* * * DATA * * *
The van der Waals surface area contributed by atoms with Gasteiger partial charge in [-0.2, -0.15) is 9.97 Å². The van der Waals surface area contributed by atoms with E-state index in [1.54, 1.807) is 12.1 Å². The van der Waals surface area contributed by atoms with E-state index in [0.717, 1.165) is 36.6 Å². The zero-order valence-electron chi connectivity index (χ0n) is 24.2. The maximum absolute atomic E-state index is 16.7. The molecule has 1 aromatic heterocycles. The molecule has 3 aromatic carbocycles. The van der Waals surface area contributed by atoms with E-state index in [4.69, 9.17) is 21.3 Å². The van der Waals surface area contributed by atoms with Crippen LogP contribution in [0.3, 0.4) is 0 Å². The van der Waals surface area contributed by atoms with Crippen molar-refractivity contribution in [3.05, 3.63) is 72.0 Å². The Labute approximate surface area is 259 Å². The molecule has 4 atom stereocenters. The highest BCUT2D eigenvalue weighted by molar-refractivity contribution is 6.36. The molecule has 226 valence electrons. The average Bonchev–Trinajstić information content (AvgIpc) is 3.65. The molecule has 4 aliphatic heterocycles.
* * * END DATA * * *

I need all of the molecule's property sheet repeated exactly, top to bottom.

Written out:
The van der Waals surface area contributed by atoms with Gasteiger partial charge in [-0.2, -0.15) is 9.97 Å². The van der Waals surface area contributed by atoms with E-state index in [1.54, 1.807) is 12.1 Å². The van der Waals surface area contributed by atoms with E-state index in [0.717, 1.165) is 36.6 Å². The zero-order valence-electron chi connectivity index (χ0n) is 24.2. The maximum absolute atomic E-state index is 16.7. The molecule has 1 aromatic heterocycles. The molecule has 3 aromatic carbocycles. The van der Waals surface area contributed by atoms with E-state index in [4.69, 9.17) is 21.3 Å². The van der Waals surface area contributed by atoms with Crippen LogP contribution in [0.3, 0.4) is 0 Å². The van der Waals surface area contributed by atoms with Crippen molar-refractivity contribution in [3.05, 3.63) is 72.0 Å². The Labute approximate surface area is 259 Å². The molecule has 4 atom stereocenters. The highest BCUT2D eigenvalue weighted by molar-refractivity contribution is 6.36. The molecule has 226 valence electrons. The average Bonchev–Trinajstić information content (AvgIpc) is 3.65. The molecule has 4 aliphatic heterocycles.